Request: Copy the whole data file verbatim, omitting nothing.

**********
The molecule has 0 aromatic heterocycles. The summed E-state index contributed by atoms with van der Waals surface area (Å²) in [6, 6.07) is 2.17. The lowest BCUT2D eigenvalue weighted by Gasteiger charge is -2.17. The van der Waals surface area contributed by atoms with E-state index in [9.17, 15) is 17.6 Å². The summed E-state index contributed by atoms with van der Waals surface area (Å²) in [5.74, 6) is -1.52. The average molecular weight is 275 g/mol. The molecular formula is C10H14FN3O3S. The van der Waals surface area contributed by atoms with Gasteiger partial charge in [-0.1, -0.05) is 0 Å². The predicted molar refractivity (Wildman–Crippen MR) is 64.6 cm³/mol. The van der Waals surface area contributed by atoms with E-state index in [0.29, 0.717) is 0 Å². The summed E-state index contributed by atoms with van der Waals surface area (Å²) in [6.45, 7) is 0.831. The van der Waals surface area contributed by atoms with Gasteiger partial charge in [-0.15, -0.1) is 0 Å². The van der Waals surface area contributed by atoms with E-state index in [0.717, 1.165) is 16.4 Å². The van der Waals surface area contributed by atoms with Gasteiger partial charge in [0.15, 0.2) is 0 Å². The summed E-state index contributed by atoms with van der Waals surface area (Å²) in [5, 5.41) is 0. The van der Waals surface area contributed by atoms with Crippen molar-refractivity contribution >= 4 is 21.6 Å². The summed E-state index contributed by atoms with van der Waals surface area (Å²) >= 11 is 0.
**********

The molecule has 0 aromatic heterocycles. The summed E-state index contributed by atoms with van der Waals surface area (Å²) in [6, 6.07) is 2.17. The lowest BCUT2D eigenvalue weighted by Gasteiger charge is -2.17. The van der Waals surface area contributed by atoms with E-state index in [9.17, 15) is 17.6 Å². The summed E-state index contributed by atoms with van der Waals surface area (Å²) in [5.74, 6) is -1.52. The average molecular weight is 275 g/mol. The molecular formula is C10H14FN3O3S. The van der Waals surface area contributed by atoms with Gasteiger partial charge in [-0.1, -0.05) is 0 Å². The predicted molar refractivity (Wildman–Crippen MR) is 64.6 cm³/mol. The van der Waals surface area contributed by atoms with E-state index in [0.29, 0.717) is 0 Å². The summed E-state index contributed by atoms with van der Waals surface area (Å²) in [6.45, 7) is 0.831. The van der Waals surface area contributed by atoms with Gasteiger partial charge in [-0.15, -0.1) is 0 Å². The van der Waals surface area contributed by atoms with E-state index in [0.717, 1.165) is 16.4 Å². The van der Waals surface area contributed by atoms with Gasteiger partial charge in [0.15, 0.2) is 0 Å². The summed E-state index contributed by atoms with van der Waals surface area (Å²) in [5, 5.41) is 0. The van der Waals surface area contributed by atoms with Crippen molar-refractivity contribution >= 4 is 21.6 Å². The summed E-state index contributed by atoms with van der Waals surface area (Å²) >= 11 is 0.